Splitting Retirement Accounts in Divorce
    An issue that comes up from time to time is whether a spouse will receive a fair share of their spouse’s retirement account in a divorce. This is one of the subtlest pieces of law in Utah. Basically, you split the amount that has accrued during the course of the marriage. This is done through a qualified domestic relations order, or QUADRO, as it’s often referred to, which takes the one account and splits it into two different accounts. This way, there are no immediate tax implications, and both spouses will keep them as their own retirement accounts continuing forward.
    Read More
  • BUSINESS LAW - Beware of These 3 Issues

    Here are three common legal issues faced by businesses. The key is to protect your business before things become a problem.

    1. It’s important to make sure that your human resources department and legal professionals are ready to handle issues should they arise when it comes to workplace discrimination and harassment. Hold on to résumés to show that you hire the most qualified candidates regardless of age, gender, or ethnicity.  Have your HR department hold regular trainings so your management team and employees are familiar with discrimination and harassment policies and ethics.  Firing those who violate these policies can be crucial.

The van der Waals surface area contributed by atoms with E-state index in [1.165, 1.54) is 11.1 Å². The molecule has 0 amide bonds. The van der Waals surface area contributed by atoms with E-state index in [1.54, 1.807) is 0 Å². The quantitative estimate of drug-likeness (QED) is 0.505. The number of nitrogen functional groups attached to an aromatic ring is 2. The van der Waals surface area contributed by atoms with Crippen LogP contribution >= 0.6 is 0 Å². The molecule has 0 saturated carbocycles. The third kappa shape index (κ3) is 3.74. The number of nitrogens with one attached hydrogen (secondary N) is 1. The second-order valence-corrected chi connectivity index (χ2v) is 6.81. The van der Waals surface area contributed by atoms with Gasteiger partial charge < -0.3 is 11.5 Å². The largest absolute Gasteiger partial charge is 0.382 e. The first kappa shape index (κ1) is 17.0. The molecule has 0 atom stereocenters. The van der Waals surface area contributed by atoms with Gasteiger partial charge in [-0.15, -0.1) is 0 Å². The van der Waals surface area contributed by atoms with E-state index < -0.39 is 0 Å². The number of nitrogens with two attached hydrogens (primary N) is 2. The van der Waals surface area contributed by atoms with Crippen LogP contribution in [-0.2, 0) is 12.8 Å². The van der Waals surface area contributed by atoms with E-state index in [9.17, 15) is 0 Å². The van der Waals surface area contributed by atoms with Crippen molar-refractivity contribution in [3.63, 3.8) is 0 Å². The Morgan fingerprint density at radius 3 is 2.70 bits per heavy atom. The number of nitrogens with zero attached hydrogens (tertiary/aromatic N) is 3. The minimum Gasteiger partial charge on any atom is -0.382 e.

2. If a group of dissatisfied customers decided to band together and file a class action lawsuit against your company, the damage could be irreparable. Stay on top of customer issues by taking care of problems as they arise, continually asking for feedback and even positive reviews, when applicable, to maintain your personal and online reputation.

    3. Should contract or other business disputes arise with employees or other business associates, it’s a good idea to have a legal team to back you up. Good communication and ethics in daily business will also help avoid many, if not all, of these situations.
    Read More
  • BUSINESS LAW - How to Handle a Contract Dispute

    When it comes to contract law, a good business attorney has the experience to help clients with contract disputes. If one or multiple parties involved in a contract fail to uphold their side of things, then a breach of contract may have taken place. Also, if there is intentional fraud or misrepresentation, the person asserting this must prove that the other party should have known about it and that the false information was relied upon when entering into the contract.